• Higher GPA for students

With so many reasons to sleep well, let’s look at ways to optimize your sleep. “Sleep hygiene” is the term that counselors and other professionals use to refer to creating environmental conditions and personal habits that are conducive for good sleep.

Sleep hygiene includes the following recommendations:

  • Avoid napping during the day.

  • Avoid caffeine, alcohol, or nicotine in the 3-4 hours before bed.

  • Exercise (in the morning or late afternoon, before 2pm).

  • Don't eat large meals right before bed.

  • Get natural light during the day.

  • Develop a before bed routine.

  • Create a comfortable room (which is quiet, dark, and cool).

  • If you can't sleep, get out of bed. The Sleep Foundation recommends that you should not lie awake in bed for more than 20 minutes (Suni, 2022).

  • Stop using all technology 30 minutes before bed. Using technology right before bed (phones, TV, video games) is associated with less restful sleep, difficulty falling asleep, waking up multiple times or waking up too early. Exposure to blue light significantly reduces the production of melatonin, and it also prevents the body from reducing in temperature. People exposed to blue light before bed wake significantly more times through the night when tracked in a sleep laboratory, as well as reporting worse mood and more fatigue than people exposed to red light (University of Haifa, 2017).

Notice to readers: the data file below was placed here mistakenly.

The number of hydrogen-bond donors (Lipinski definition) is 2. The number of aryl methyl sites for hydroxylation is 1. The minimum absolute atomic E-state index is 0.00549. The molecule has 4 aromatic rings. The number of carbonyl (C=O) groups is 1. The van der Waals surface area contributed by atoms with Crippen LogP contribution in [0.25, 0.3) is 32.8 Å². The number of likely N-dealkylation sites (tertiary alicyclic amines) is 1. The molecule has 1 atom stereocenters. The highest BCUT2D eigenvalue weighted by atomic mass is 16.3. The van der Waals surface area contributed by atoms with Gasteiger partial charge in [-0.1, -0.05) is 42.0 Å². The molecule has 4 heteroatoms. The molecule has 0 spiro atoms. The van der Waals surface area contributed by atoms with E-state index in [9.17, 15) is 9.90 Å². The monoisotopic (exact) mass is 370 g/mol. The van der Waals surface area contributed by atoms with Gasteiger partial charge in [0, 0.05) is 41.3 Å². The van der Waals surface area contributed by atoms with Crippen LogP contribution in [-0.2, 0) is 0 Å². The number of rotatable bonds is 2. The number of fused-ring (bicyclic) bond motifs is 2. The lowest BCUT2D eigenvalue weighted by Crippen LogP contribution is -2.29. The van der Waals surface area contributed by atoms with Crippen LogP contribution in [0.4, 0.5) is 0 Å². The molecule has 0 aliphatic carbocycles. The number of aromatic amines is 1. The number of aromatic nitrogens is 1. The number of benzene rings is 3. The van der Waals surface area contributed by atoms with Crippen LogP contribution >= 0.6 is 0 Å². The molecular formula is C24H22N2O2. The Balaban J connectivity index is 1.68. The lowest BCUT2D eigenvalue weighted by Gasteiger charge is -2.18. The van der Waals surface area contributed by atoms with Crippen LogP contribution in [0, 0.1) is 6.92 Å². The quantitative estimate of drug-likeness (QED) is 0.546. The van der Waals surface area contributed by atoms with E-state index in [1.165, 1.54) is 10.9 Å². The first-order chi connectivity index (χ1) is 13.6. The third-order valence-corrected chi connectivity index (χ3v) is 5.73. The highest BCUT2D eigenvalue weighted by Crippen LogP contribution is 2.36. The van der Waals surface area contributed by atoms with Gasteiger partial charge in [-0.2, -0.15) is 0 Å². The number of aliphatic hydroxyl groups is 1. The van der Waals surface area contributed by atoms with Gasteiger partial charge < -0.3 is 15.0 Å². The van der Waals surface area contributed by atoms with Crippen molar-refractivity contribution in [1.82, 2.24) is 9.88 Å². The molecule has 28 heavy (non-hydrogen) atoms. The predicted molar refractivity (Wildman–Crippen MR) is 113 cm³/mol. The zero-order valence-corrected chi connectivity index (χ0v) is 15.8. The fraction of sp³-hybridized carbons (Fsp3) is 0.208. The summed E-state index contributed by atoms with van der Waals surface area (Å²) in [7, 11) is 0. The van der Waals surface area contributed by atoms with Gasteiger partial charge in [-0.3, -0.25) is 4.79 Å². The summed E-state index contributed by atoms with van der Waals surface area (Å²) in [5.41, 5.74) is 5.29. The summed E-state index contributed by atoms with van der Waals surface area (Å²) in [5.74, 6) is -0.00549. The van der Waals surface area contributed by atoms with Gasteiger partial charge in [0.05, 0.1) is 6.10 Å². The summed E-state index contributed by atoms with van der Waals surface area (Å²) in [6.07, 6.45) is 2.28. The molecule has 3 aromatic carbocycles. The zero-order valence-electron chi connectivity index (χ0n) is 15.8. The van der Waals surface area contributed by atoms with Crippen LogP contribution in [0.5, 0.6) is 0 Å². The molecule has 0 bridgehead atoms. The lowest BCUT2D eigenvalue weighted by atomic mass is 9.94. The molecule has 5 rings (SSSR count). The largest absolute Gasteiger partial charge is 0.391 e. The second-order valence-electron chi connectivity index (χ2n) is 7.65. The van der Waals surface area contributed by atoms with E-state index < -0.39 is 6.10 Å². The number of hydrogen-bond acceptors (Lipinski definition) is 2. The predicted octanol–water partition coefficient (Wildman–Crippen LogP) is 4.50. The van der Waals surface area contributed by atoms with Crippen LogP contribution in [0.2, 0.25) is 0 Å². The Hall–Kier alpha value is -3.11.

• Sleep/awaken at the same time each day, plus or minus twenty minutes. This is the most important factor of sleep hygiene. If you want to sleep in during the weekend, sleep only an hour longer during the weekend than your latest weekday wake-up time. Maintaining a regular schedule is critical to getting optimal sleep. Sleep regularity is just as important as how many hours you sleep and some research suggests that it may be even more important (Brigham and Women’s Hospital, 2018). In college students, sleep regularity is associated with more happiness, healthiness, and calmness (American Academy of Sleep Medicine, 2017).

If you are engaging in good sleep hygiene as outlined above but still experience significant sleep problems, it may be time to look into doing a sleep study at a sleep clinic in order to explore the possibility of a sleep disorder. You may also want to try one of the twelve sleep tips suggested below.

Sleep Tips: